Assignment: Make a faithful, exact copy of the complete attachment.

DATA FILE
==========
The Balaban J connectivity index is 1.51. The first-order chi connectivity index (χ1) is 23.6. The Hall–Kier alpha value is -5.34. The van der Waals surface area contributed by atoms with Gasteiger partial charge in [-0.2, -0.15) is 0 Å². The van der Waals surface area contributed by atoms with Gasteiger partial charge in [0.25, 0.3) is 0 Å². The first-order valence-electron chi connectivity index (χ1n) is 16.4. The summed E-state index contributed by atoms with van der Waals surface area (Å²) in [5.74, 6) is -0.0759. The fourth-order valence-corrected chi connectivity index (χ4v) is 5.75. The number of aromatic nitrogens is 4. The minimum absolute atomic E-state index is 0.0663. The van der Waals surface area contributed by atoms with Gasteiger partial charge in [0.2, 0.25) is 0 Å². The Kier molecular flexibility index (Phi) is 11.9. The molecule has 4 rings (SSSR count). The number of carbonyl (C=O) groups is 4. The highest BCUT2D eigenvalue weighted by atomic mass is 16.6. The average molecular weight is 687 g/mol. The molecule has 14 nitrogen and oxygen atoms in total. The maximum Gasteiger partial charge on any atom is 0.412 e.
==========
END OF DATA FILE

The Balaban J connectivity index is 1.51. The first-order chi connectivity index (χ1) is 23.6. The Hall–Kier alpha value is -5.34. The van der Waals surface area contributed by atoms with Gasteiger partial charge in [-0.2, -0.15) is 0 Å². The van der Waals surface area contributed by atoms with Gasteiger partial charge in [0.25, 0.3) is 0 Å². The first-order valence-electron chi connectivity index (χ1n) is 16.4. The summed E-state index contributed by atoms with van der Waals surface area (Å²) in [5.74, 6) is -0.0759. The fourth-order valence-corrected chi connectivity index (χ4v) is 5.75. The number of aromatic nitrogens is 4. The minimum absolute atomic E-state index is 0.0663. The van der Waals surface area contributed by atoms with Gasteiger partial charge in [0.2, 0.25) is 0 Å². The Kier molecular flexibility index (Phi) is 11.9. The molecule has 4 rings (SSSR count). The number of carbonyl (C=O) groups is 4. The highest BCUT2D eigenvalue weighted by atomic mass is 16.6. The average molecular weight is 687 g/mol. The molecule has 14 nitrogen and oxygen atoms in total. The maximum Gasteiger partial charge on any atom is 0.412 e.